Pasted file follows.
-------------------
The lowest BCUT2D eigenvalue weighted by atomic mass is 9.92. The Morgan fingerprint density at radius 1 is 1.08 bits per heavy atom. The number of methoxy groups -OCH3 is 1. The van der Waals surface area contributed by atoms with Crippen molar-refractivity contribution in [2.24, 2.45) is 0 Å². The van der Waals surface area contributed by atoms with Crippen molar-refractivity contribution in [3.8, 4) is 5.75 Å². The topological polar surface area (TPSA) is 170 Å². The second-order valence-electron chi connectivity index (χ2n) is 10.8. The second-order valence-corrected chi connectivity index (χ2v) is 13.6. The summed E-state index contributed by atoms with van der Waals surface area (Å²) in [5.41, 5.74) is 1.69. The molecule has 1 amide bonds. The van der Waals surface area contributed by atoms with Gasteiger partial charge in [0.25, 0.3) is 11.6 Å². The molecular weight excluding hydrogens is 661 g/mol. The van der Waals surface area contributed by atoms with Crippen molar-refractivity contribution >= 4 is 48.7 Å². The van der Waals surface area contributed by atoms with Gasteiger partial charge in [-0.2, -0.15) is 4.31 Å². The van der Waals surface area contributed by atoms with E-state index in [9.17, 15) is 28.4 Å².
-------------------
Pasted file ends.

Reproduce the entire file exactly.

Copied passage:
The lowest BCUT2D eigenvalue weighted by atomic mass is 9.92. The Morgan fingerprint density at radius 1 is 1.08 bits per heavy atom. The number of methoxy groups -OCH3 is 1. The van der Waals surface area contributed by atoms with Crippen molar-refractivity contribution in [2.24, 2.45) is 0 Å². The van der Waals surface area contributed by atoms with Crippen molar-refractivity contribution in [3.8, 4) is 5.75 Å². The topological polar surface area (TPSA) is 170 Å². The second-order valence-electron chi connectivity index (χ2n) is 10.8. The second-order valence-corrected chi connectivity index (χ2v) is 13.6. The summed E-state index contributed by atoms with van der Waals surface area (Å²) in [5.41, 5.74) is 1.69. The molecule has 1 amide bonds. The van der Waals surface area contributed by atoms with Gasteiger partial charge in [0.25, 0.3) is 11.6 Å². The molecular weight excluding hydrogens is 661 g/mol. The van der Waals surface area contributed by atoms with Crippen molar-refractivity contribution >= 4 is 48.7 Å². The van der Waals surface area contributed by atoms with Gasteiger partial charge in [-0.2, -0.15) is 4.31 Å². The van der Waals surface area contributed by atoms with E-state index in [9.17, 15) is 28.4 Å².